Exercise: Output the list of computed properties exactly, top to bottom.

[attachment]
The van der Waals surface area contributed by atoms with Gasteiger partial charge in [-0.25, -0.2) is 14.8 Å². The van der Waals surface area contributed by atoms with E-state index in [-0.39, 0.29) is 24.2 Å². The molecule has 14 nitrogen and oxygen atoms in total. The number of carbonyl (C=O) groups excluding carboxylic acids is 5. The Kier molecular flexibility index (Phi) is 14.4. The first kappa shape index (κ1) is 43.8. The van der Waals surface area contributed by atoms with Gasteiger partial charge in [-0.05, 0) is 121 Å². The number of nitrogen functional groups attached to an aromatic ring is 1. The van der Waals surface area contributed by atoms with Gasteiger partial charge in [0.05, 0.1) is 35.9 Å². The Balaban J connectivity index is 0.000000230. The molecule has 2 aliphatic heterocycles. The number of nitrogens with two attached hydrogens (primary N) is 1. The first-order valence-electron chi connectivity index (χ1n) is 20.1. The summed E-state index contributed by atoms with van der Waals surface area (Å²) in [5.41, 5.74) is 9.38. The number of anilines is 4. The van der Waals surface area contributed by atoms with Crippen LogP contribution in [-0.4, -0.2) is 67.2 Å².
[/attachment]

The van der Waals surface area contributed by atoms with Gasteiger partial charge in [-0.25, -0.2) is 14.8 Å². The van der Waals surface area contributed by atoms with E-state index in [-0.39, 0.29) is 24.2 Å². The molecule has 14 nitrogen and oxygen atoms in total. The number of carbonyl (C=O) groups excluding carboxylic acids is 5. The Kier molecular flexibility index (Phi) is 14.4. The first kappa shape index (κ1) is 43.8. The van der Waals surface area contributed by atoms with Gasteiger partial charge in [-0.05, 0) is 121 Å². The number of nitrogen functional groups attached to an aromatic ring is 1. The van der Waals surface area contributed by atoms with Gasteiger partial charge in [0.05, 0.1) is 35.9 Å². The Balaban J connectivity index is 0.000000230. The molecule has 2 aliphatic heterocycles. The number of nitrogens with two attached hydrogens (primary N) is 1. The first-order valence-electron chi connectivity index (χ1n) is 20.1. The summed E-state index contributed by atoms with van der Waals surface area (Å²) in [5.41, 5.74) is 9.38. The number of anilines is 4. The van der Waals surface area contributed by atoms with Crippen LogP contribution in [-0.4, -0.2) is 67.2 Å².